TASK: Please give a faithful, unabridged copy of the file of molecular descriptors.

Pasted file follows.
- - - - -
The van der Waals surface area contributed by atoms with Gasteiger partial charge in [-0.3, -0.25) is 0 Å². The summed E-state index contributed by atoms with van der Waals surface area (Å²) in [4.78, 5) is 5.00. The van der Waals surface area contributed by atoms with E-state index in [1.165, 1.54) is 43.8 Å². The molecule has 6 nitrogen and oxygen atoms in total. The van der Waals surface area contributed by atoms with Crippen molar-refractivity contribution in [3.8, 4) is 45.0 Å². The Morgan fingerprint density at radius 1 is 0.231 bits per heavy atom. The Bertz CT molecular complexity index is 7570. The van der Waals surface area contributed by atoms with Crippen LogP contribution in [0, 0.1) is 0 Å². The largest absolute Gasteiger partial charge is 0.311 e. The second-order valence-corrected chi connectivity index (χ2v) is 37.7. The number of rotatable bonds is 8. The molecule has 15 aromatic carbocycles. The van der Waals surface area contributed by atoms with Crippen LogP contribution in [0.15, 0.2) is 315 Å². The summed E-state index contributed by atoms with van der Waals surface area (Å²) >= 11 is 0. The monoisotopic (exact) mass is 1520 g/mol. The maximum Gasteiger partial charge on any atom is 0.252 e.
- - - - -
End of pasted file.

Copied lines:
The van der Waals surface area contributed by atoms with Gasteiger partial charge in [-0.3, -0.25) is 0 Å². The summed E-state index contributed by atoms with van der Waals surface area (Å²) in [4.78, 5) is 5.00. The van der Waals surface area contributed by atoms with E-state index in [1.165, 1.54) is 43.8 Å². The molecule has 6 nitrogen and oxygen atoms in total. The van der Waals surface area contributed by atoms with Crippen molar-refractivity contribution in [3.8, 4) is 45.0 Å². The Morgan fingerprint density at radius 1 is 0.231 bits per heavy atom. The Bertz CT molecular complexity index is 7570. The van der Waals surface area contributed by atoms with Crippen LogP contribution in [0, 0.1) is 0 Å². The largest absolute Gasteiger partial charge is 0.311 e. The second-order valence-corrected chi connectivity index (χ2v) is 37.7. The number of rotatable bonds is 8. The molecule has 15 aromatic carbocycles. The van der Waals surface area contributed by atoms with Crippen LogP contribution in [0.15, 0.2) is 315 Å². The summed E-state index contributed by atoms with van der Waals surface area (Å²) >= 11 is 0. The monoisotopic (exact) mass is 1520 g/mol. The maximum Gasteiger partial charge on any atom is 0.252 e.